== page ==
Ridgewood Library buildingThis week, I visited the Ridgewood Community Library, a branch of the Queens Library. Even though this is my neighborhood library, I had never spent time there except to pick up books I’d had transferred. The library is a fairly small branch housed in a beautiful brick building built in 1929. It was the first branch of the Queens Library to be constructed with funds from the city rather than from Andrew Carnegie. Renovated most recently in 2011, the library is fully accessible, with elevator access to every level. It is clean and well lit, with lots of natural light on the main level.

Ridgewood Library plaque

 

After entering the building at street level, I went downstairs to see the large meeting room for events, as well as a dedicated children’s room, which houses all of the children’s material. This room has its own circulation and reference desks, computers, and bathrooms.

The indoor book drop is located on this level just outside of the children’s room. The outdoor book drop is located down a ramp next to the main entrance, which allows for 24-hour book return. Both book drops use a computerized system with a retractable metal flap that opens when materials are placed on a conveyor belt. This system usually works smoothly, but I have had issues such as the machine being out of order or not sensing books that I placed on the belt.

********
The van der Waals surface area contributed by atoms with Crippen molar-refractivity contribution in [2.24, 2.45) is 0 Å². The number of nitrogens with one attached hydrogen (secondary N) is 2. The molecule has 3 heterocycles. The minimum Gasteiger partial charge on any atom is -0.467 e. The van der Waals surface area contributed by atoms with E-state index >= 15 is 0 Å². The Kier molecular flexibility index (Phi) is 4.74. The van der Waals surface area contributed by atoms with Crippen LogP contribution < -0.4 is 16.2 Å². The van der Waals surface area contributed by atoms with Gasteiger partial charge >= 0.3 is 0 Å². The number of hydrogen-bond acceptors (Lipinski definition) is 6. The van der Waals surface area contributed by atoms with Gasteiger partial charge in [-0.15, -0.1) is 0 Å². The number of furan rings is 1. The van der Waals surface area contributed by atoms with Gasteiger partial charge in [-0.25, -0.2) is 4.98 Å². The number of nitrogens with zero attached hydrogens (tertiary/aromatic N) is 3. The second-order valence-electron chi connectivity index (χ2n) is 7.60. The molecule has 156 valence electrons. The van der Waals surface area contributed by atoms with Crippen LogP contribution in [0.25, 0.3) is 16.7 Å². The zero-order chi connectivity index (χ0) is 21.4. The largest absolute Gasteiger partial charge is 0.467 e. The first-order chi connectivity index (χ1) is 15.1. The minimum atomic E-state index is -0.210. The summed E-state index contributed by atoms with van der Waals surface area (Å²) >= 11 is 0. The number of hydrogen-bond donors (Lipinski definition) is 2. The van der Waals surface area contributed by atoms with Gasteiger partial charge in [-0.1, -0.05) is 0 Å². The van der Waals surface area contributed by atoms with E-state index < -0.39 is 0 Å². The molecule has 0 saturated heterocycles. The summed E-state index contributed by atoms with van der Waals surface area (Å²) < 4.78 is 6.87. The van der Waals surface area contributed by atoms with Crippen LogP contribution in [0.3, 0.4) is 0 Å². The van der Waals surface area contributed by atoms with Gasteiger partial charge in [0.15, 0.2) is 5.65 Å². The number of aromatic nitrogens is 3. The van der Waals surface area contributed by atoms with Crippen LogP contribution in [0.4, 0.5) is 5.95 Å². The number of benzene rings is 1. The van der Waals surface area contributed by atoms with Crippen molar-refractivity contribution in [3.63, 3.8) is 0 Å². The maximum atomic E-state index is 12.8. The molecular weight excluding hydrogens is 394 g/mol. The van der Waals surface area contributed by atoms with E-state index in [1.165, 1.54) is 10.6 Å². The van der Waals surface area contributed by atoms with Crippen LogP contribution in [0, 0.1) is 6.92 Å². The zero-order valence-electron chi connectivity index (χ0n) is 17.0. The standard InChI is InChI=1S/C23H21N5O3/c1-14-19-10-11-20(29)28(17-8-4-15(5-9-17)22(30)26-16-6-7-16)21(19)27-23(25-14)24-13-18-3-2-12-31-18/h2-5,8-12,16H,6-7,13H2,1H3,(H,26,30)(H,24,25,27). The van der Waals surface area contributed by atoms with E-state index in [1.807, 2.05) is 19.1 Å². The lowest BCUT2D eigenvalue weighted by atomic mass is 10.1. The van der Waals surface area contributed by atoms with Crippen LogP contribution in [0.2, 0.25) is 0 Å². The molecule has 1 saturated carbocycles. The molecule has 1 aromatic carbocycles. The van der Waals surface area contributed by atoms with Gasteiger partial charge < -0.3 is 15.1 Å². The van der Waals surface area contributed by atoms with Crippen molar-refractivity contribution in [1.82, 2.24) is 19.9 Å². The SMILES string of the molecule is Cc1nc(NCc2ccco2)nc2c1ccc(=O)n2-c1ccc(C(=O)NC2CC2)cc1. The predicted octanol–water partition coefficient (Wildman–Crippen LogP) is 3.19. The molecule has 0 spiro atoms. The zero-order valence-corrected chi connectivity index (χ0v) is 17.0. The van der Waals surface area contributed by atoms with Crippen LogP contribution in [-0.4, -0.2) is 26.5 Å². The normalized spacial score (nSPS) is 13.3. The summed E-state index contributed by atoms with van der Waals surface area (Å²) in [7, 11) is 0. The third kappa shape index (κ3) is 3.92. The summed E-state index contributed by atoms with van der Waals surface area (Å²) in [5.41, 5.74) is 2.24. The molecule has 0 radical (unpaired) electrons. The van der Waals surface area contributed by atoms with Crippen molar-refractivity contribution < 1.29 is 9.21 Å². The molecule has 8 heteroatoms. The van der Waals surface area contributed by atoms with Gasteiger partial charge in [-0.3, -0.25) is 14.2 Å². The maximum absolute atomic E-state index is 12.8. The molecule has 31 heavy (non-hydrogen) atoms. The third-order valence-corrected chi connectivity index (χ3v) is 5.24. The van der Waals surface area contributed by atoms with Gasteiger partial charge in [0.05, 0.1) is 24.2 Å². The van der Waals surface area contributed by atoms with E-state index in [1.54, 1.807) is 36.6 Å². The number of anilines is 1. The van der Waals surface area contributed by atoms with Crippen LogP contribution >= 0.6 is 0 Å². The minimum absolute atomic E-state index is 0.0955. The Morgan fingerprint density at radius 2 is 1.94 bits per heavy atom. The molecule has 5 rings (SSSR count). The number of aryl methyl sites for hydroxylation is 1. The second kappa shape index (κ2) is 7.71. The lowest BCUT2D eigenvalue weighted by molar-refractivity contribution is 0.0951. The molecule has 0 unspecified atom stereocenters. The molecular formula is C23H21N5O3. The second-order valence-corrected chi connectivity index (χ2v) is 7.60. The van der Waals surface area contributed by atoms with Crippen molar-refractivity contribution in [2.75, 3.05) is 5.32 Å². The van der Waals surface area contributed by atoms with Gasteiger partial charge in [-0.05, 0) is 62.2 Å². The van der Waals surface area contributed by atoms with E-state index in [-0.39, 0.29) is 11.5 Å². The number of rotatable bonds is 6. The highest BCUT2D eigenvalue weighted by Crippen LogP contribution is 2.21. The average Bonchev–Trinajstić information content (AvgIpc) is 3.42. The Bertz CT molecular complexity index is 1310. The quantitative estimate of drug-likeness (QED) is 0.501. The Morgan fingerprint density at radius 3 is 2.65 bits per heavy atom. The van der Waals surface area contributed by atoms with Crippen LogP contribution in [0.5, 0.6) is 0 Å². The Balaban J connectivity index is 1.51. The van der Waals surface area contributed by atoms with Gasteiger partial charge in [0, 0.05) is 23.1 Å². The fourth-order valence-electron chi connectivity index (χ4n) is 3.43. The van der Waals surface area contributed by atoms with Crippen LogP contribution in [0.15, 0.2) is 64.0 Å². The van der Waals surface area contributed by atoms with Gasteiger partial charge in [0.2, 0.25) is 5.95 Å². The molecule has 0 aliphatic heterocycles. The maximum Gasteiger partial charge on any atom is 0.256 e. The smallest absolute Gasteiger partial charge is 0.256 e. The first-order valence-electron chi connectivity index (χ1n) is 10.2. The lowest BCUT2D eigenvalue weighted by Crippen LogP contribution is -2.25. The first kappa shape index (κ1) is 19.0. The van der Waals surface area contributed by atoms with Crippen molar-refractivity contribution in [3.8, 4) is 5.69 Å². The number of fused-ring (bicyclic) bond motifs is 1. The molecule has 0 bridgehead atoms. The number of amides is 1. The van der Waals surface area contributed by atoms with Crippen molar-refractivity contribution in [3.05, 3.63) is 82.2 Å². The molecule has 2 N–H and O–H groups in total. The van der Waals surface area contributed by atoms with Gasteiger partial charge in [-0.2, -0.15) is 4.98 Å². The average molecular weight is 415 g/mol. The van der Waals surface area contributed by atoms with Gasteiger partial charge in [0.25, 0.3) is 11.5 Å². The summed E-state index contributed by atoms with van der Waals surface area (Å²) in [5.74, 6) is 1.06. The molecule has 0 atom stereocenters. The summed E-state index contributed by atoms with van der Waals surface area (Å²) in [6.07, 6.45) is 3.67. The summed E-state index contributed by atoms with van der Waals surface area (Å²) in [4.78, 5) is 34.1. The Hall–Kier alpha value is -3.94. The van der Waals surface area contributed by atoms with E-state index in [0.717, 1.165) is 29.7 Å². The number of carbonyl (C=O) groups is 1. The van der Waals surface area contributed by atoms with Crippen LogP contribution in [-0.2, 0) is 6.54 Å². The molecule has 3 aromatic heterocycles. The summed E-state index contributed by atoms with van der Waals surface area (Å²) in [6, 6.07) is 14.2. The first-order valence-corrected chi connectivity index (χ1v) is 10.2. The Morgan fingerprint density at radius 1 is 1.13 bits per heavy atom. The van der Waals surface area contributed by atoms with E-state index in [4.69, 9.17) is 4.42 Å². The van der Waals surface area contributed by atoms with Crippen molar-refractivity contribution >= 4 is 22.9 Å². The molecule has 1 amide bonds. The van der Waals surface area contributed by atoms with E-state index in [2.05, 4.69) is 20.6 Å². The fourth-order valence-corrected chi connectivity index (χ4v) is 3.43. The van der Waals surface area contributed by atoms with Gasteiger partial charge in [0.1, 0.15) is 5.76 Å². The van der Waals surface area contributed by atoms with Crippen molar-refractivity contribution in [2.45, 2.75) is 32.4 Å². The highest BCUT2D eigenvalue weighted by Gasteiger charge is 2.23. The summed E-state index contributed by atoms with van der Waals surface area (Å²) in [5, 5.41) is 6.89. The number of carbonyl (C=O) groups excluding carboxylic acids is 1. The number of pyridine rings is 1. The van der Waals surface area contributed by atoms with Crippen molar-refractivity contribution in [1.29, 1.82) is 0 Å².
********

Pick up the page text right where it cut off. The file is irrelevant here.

I next went up one level from the entrance to the large main floor of the library, which houses the teen and adult sections. At the circulation desk at the center of this room, as well as the one in the children’s room, checking out books is fully automated, with a touchscreen monitor and a pad that senses library cards and books. This system is fairly straightforward to use, although in my experience, it’s not always clear how to complete the checkout process, and I’ve seen other people having difficulties as well. I think that instructions for checking out could be relayed more clearly on-screen.

The reference desk on this floor is positioned by the back wall toward the middle of the room. At the reference desk, patrons can sign up for the 20 teen and adult computers located in a balcony area, which offer free internet access, Microsoft Word, and limited free printing. A desk near these computers provides technical support. There is only one single-occupant bathroom for the entire floor, although I do appreciate its being labeled with the inclusive term “all-gender.”

This branch has different hours every day of the week, and is closed on Sundays. Ideally, it would have more consistent and longer hours to better serve patrons. I visited on a Tuesday, when it’s only open from 1 p.m. to 6 p.m. I asked the librarian at the reference desk if this issue was budget-related, but he explained that Tuesday has always been a short day due to staff training in the morning. The reference librarian did mention austerity measures currently in place that affect how many new materials the branch can acquire. The library’s programming, fortunately, is robust and seems to reflect the diverse population it serves. On its website, I saw a wide array of free programming, including kids’ Jeopardy, English as a Second Language (ESOL) lessons, a class on dealing with stray and feral cats in the neighborhood, a Financing Your Education session, and Flamenco dancing.